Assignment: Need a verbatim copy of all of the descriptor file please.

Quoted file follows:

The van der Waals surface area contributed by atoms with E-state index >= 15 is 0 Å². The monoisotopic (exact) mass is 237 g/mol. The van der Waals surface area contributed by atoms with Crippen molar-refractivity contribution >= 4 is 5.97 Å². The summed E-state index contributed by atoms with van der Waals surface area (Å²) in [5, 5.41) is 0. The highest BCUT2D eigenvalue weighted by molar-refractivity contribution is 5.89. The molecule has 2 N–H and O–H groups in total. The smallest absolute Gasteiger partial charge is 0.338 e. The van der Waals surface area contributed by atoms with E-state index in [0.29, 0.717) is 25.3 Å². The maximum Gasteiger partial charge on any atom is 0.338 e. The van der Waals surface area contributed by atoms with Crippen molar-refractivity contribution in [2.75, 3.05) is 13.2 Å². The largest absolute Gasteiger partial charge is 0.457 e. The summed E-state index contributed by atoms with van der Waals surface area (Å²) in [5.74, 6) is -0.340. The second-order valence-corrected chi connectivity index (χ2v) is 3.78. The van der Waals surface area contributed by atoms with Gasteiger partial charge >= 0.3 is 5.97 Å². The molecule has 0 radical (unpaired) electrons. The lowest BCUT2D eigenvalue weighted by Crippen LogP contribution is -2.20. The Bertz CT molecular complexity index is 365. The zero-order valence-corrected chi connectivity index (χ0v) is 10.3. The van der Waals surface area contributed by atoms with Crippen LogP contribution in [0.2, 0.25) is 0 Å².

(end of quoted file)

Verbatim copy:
The van der Waals surface area contributed by atoms with E-state index >= 15 is 0 Å². The monoisotopic (exact) mass is 237 g/mol. The van der Waals surface area contributed by atoms with Crippen molar-refractivity contribution >= 4 is 5.97 Å². The summed E-state index contributed by atoms with van der Waals surface area (Å²) in [5, 5.41) is 0. The highest BCUT2D eigenvalue weighted by molar-refractivity contribution is 5.89. The molecule has 2 N–H and O–H groups in total. The smallest absolute Gasteiger partial charge is 0.338 e. The van der Waals surface area contributed by atoms with E-state index in [0.29, 0.717) is 25.3 Å². The maximum Gasteiger partial charge on any atom is 0.338 e. The van der Waals surface area contributed by atoms with Crippen molar-refractivity contribution in [2.75, 3.05) is 13.2 Å². The largest absolute Gasteiger partial charge is 0.457 e. The summed E-state index contributed by atoms with van der Waals surface area (Å²) in [5.74, 6) is -0.340. The second-order valence-corrected chi connectivity index (χ2v) is 3.78. The van der Waals surface area contributed by atoms with Gasteiger partial charge >= 0.3 is 5.97 Å². The molecule has 0 radical (unpaired) electrons. The lowest BCUT2D eigenvalue weighted by Crippen LogP contribution is -2.20. The Bertz CT molecular complexity index is 365. The zero-order valence-corrected chi connectivity index (χ0v) is 10.3. The van der Waals surface area contributed by atoms with Crippen LogP contribution in [0.2, 0.25) is 0 Å².